Filling the Needs of Forgotten Youth
Off the Cuff with Courage MKE's Brad Schlaikowski
In the past, Brad Schlaikowski and husband, Nick, have been active in fundraising for PathFinders and the Aids Resource Center of Wisconsin. More recently they have upped their efforts by starting Courage Milwaukee, a non-profit whose mission is raise funds and awareness for LGBTQ+ youth to ensure they have the skills, tools and resources needed to grow into successful leaders throughout the community.
Their end goal, however, is to open a shelter for LGBTQ+ youth. On any given night in Milwaukee, there are around 500 homeless youth on the streets with 40% identifying as LGBTQ+. Since its inception in 2015, Courage MKE has raised 35% of the money needed to open this shelter, included $40,000 at their most recent annual fundraiser in November.
What motivated you to start courage MKE?
Well, me and my husband Nick became foster parents in 2014. We had two teenagers who came to live with us who identified as LGBTQ+, and that opened our eyes to the need for a shelter for specifically LGBTQ+ teens. One of the girls came to us after six hours of driving around with a Child Protective Services (CPS) officer. How terrible is that? She’s in a stranger’s car, she doesn’t have a supportive family, she’s probably scared out of her mind and she’s hearing the conversation of the social working saying they can’t find a house for her, partly because she identifies as LGBTQ+.
Another girl, who was 17 when she came to us, had been living on the streets and couch surfing for two years before she got to us. The worst part is that she had been turned away from resources…
We don’t want anyone to feel unwanted while driving around in a CPS officer’s car or turned away from resources because of how they identify. This shelter will make sure experiences like those don’t happen in the future.
What will Courage look like a couple of years down the line?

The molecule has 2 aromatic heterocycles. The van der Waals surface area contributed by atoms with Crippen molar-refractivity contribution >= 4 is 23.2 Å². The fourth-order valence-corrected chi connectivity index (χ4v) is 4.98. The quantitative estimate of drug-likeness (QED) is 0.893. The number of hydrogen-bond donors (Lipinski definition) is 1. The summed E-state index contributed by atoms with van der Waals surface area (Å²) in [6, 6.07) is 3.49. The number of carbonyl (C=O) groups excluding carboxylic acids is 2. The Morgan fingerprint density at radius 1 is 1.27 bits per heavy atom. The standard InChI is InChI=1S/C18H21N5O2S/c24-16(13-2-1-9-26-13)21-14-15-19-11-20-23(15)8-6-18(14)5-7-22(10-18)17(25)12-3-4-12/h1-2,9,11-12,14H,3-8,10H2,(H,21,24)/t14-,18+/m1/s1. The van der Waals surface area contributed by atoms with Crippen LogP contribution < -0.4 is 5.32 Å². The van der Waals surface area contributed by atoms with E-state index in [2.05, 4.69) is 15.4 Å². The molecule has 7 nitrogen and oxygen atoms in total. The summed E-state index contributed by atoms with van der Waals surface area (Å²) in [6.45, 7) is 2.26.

We want to open it on the South Side because right now all the shelters are on the North Side. If you get kicked out of your house for coming out of the closet, and you’re on the South Side, you may not have any money or anywhere to go. How are those kids supposed to get to the North Side with no money and no resources? So, we think the shelter will be the most beneficial on the South Side.
But the shelter is just the foundation for what we want to do. We want to create a place for homeless LGBTQ+ to come and build their community and family. A place for them to come and learn life skills and how to live independently, how to manage their budget and things like that.
We will have counselors available for the youth, tutors and things like that. For example, I have a friend at a staffing agency who wants to come in and teach the kids how to create a proper résumé and do mock interviews with them, so when they turn 18, they are equipped properly for the real world.
What can people do to help?
First of all, admit that this is a problem. A lot of people don’t realize how many kids are on the street each night and how many of those kids identify as LGBTQ+, so the first step is for everyone to recognize that this is a problem. Admitting there is a problem and spreading awareness is the first thing.
Second, donate. We have raised $70,000 of the $200,000 needed to open the shelter. The suggested donation on our website is $10. We’ve had one large private donor, but other than that most donations have been under $100, so donate whatever you can. It doesn’t have to be money either. Even if it’s a pair of socks we will take it. Once we open the shelter, we will need furniture, bed sheets, lamps anything people have that we could use in our house would be great.
Lastly, volunteer. We need volunteers now, and we will need even more when the shelter opens.